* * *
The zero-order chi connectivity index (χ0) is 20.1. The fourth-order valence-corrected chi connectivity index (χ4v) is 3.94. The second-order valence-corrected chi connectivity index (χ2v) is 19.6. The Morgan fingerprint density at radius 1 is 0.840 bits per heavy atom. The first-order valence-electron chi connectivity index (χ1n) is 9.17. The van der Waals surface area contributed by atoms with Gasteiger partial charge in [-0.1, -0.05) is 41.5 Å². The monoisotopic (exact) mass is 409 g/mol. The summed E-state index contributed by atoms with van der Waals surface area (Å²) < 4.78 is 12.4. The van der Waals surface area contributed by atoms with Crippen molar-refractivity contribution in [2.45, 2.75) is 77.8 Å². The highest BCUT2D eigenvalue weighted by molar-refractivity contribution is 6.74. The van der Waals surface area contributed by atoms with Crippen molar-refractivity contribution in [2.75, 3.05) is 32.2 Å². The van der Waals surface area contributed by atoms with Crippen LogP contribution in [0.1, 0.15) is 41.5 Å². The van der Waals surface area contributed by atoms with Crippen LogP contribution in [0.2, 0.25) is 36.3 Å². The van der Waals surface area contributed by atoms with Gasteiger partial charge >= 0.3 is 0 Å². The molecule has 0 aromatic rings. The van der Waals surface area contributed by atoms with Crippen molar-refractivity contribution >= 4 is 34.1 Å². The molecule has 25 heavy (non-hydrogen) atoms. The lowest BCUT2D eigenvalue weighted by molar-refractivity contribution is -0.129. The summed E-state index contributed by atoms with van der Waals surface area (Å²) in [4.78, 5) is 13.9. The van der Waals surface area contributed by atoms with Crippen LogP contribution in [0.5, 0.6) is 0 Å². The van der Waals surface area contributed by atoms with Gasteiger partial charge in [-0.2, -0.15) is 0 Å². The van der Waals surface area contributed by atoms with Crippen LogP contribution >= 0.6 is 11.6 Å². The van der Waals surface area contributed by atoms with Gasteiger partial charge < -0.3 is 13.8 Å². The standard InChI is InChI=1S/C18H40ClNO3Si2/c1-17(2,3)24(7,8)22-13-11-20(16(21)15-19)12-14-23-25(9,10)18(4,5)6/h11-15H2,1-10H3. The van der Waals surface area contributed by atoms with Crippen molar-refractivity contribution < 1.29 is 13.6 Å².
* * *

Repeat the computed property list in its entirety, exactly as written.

The zero-order chi connectivity index (χ0) is 20.1. The fourth-order valence-corrected chi connectivity index (χ4v) is 3.94. The second-order valence-corrected chi connectivity index (χ2v) is 19.6. The Morgan fingerprint density at radius 1 is 0.840 bits per heavy atom. The first-order valence-electron chi connectivity index (χ1n) is 9.17. The van der Waals surface area contributed by atoms with Gasteiger partial charge in [-0.1, -0.05) is 41.5 Å². The monoisotopic (exact) mass is 409 g/mol. The summed E-state index contributed by atoms with van der Waals surface area (Å²) < 4.78 is 12.4. The van der Waals surface area contributed by atoms with Crippen molar-refractivity contribution in [2.45, 2.75) is 77.8 Å². The highest BCUT2D eigenvalue weighted by molar-refractivity contribution is 6.74. The van der Waals surface area contributed by atoms with Crippen molar-refractivity contribution in [2.75, 3.05) is 32.2 Å². The van der Waals surface area contributed by atoms with Crippen LogP contribution in [0.1, 0.15) is 41.5 Å². The van der Waals surface area contributed by atoms with Crippen LogP contribution in [0.2, 0.25) is 36.3 Å². The van der Waals surface area contributed by atoms with Gasteiger partial charge >= 0.3 is 0 Å². The molecule has 0 aromatic rings. The van der Waals surface area contributed by atoms with Crippen molar-refractivity contribution >= 4 is 34.1 Å². The molecule has 25 heavy (non-hydrogen) atoms. The lowest BCUT2D eigenvalue weighted by molar-refractivity contribution is -0.129. The summed E-state index contributed by atoms with van der Waals surface area (Å²) in [4.78, 5) is 13.9. The van der Waals surface area contributed by atoms with Crippen LogP contribution in [0.5, 0.6) is 0 Å². The van der Waals surface area contributed by atoms with Gasteiger partial charge in [-0.2, -0.15) is 0 Å². The van der Waals surface area contributed by atoms with Crippen LogP contribution >= 0.6 is 11.6 Å². The van der Waals surface area contributed by atoms with Gasteiger partial charge < -0.3 is 13.8 Å². The standard InChI is InChI=1S/C18H40ClNO3Si2/c1-17(2,3)24(7,8)22-13-11-20(16(21)15-19)12-14-23-25(9,10)18(4,5)6/h11-15H2,1-10H3. The van der Waals surface area contributed by atoms with Crippen molar-refractivity contribution < 1.29 is 13.6 Å².